Interpol Seizes $50M, Arrests Thousands In Major Social Engineering Scam Crackdown

interpol seizes 50m arrests thousands social engineering crackdown news
Popular portrayals of hackers tend to show them as computer geniuses who use their elite technical skills to breach computer systems. However, in real life, bad actors often don’t bother to directly hack computer systems when they can access those same systems by hacking people instead. People are often willing to give others the benefit of the doubt or even trust them despite knowing almost nothing about them. While this kind of blind trust can make for increased social cohesion within a community, cybercriminals are happy to take advantage of this trust by way of social engineering.

Social engineering is the practice of using psychological manipulation to trick unsuspecting victims into revealing confidential or personal information or performing actions, such as transferring funds into an account owned by the perpetrator. Many people are familiar with the Nigerian prince email scam, but scams in the internet age have become much more sophisticated over time. Rather than pretending to be strangers in need of help, scammers often impersonate legitimate, trusted authorities and organizations, and doing so is now easier than ever, thanks to cybercriminals who sell access to scam bots that do most of the work.

No one is immune to social engineering scams, not even the US Department of Defense, which was recently scammed out of $23.5 million before realizing that something was up. Social engineering scams are a scourge all across the globe, and law enforcement agencies in different countries decided to team up earlier this year and crackdown on the perpetrators. The International Criminal Police Organization, also known as Interpol, published details this week of a massive operation spanning 76 countries that went after social engineering scammers.

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Computers and counterfeit documents seized by the Portuguese Police (source: Interpol)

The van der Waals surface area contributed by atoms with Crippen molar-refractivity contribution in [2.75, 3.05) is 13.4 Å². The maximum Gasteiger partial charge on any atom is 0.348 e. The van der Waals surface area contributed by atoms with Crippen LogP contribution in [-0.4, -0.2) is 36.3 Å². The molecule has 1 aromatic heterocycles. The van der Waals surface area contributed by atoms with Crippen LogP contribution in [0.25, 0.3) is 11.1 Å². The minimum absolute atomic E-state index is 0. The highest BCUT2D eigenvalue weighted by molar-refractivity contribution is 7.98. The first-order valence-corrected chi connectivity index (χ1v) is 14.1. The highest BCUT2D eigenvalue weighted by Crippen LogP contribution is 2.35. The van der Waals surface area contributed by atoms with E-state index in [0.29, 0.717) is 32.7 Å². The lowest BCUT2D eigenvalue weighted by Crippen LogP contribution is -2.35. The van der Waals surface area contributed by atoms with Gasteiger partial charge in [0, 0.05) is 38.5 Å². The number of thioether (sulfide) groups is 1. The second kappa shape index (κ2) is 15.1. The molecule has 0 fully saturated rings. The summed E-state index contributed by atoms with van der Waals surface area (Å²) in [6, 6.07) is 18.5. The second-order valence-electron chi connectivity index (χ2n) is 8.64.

The operation was codenamed First Light 2022 and took place between March 8 and May 8 of this year. The operation relied on shared intelligence, including data on suspects, suspicious bank accounts, unlawful transactions, telephone numbers, email addresses, fraudulent websites, and IP addresses. Participating law enforcement authorities went after scammers conducting phone, email, and romance scams, as well as other kinds of scams and connected financial crime.

Interpol highlighted two particular results of the operation. The Singapore Police Force successfully rescued a teenager who was tricked into pretending to be kidnapped and sending video of himself with fake wounds to his parents as part of an elaborate scam that sought $1.6 million in ransom money from his parents. Operation First Light 2022 also included the arrest of a Chinese national in Papua New Guinea who was wanted for participating in a Ponzi scheme that defrauded almost 24,000 victims out of an estimated $36 million.

According to the press release, Interpol is still tallying the full results of the operation, but preliminary numbers are as follows.
  • 1,770 locations raided worldwide
  • 3,000 suspects identified
  • 2,000 operators, fraudsters, and money launderers arrested
  • 4,000 bank accounts frozen
  • $50 million worth of illicit funds intercepted